I think OP doesn’t know what “paying the balance in full every month” means and thinks paying the minimum payment is “the balance”?

        1. KT*

          This stood out to me too. If you were truly paying the balance in full-there would be no interest charges! It sounds like he just paid the minimum and is now shocked that so much has accrued.

            1. cheeky*

              So..he’s getting cash advances from the card and using those advances to pay the card off?

              1. A Bug!*

                I think so? It sounds like OP’s basically just “refreshing” the balance. The 20k that’s on the card is about to hit the end of its first billing cycle, so OP gets a 20k cash advance and pumps it back into the card. This pays off the earlier 20k and replaces it with a 20k that’s not going to earn interest until the next billing cycle. Instead of actually paying the balance off in full each month, it’s just shuffling the balance from one billing cycle to the next at the cost of exorbitant cash advance fees.

                Aside from the novel method, it’s pretty much the textbook payday loan trap. :(

                1. Tinker*

                  I have this sinking horrible feeling that the source of the debt at this point is divided up something like:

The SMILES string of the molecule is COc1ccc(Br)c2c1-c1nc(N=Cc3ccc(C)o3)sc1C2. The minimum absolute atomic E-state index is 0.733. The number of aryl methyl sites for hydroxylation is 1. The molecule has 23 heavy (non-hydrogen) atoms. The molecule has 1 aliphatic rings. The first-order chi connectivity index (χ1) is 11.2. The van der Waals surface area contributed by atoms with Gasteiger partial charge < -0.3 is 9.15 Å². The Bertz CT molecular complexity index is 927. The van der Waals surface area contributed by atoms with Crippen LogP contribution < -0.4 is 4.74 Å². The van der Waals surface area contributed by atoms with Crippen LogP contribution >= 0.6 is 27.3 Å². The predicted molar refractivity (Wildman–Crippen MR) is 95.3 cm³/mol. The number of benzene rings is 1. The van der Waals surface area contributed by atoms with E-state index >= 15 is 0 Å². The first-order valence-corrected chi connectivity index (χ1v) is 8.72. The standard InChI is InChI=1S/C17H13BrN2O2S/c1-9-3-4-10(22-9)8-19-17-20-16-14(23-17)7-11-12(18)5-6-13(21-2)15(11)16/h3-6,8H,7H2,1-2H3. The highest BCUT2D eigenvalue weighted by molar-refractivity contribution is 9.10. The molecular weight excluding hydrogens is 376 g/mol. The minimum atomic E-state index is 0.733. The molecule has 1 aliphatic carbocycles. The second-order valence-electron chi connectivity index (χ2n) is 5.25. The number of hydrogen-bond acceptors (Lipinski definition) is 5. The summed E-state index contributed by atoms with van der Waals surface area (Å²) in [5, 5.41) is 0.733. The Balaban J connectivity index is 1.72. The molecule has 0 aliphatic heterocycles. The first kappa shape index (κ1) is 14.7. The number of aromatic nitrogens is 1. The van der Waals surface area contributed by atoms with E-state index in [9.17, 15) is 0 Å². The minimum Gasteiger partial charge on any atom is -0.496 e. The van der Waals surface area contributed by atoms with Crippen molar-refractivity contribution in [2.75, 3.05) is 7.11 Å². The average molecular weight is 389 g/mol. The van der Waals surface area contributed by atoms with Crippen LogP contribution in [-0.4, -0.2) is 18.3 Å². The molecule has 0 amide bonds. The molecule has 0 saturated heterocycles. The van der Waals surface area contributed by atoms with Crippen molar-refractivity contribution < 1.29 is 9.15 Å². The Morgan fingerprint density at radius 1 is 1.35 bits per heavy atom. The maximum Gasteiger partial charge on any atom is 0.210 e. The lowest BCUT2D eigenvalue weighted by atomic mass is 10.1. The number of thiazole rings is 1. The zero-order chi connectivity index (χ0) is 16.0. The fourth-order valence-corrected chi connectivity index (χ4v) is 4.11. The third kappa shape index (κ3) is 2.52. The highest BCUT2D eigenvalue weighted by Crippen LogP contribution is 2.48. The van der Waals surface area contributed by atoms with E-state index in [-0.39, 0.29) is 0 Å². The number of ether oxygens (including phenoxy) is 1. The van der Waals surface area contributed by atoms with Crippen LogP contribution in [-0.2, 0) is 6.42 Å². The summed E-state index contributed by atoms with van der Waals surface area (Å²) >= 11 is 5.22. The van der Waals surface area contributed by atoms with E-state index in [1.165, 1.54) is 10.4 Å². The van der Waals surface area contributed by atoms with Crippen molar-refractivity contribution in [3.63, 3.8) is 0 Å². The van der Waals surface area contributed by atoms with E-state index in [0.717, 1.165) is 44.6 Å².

— Car deposits #1-3: $8000
                  — Miscellaneous personal expenses: $2000
                  — Accumulated Paypal advance fees: $10,000

            2. Davey1983*

              While I get the distinction, it feels more like a tomato, toh-mato kind of thing.

              Either way, he is paying money for the ability to spend money on the credit card. All he is doing is shifting who he is paying the interest to (well, and avoiding having a balance on the card so his employer won’t notice).

              I’m curious, he mentions that his girlfriend being out of a job for a couple of years contributed to how much he owes. Can she help pay down what he owes? I have a suspicion that the answer is no, or he gave the money to her without any discussion to pay him back.

              Even when loaning money to your family/girlfriend/guy you would trust your life with/etc. ALWAYS get a contract spelling out the repayment terms.

      3. Nom d' Pixel*

        Some companies can be really draconian about using a company card for personal things such as accidentally pulling out the wrong card to pay for gas. I suspect the manager was referring to that sort of thing, not saying to go ahead and put a car on the card.

    2. Rose*

      Ya, I would go to that guy first, because he seemed to be fine with this so long as nothing got f-ed up. Well, something did, but at least he’ll know why you thought it was ok to try.

      1. sunny-dee*

        Honestly, that’s not the best approach to take. The manager well may have thought he was offering the guy a couple thousand bucks to let him keep his job and that’s ENTIRELY different than having thousands of dollars of revolving debt so he can spend money on his girlfriend.

        It’s way better to ‘fess up without trying to push anything back to the manager.

        1. Kelly L.*

          I think we mean fess up to this manager, not blame it on the manager.

          I definitely don’t think OP should go to the manager like “Well, you implied it would be OK.” I mean more that this manager might be a softer place to land with the confession than, say, someone else in the company.

          1. sunny-dee*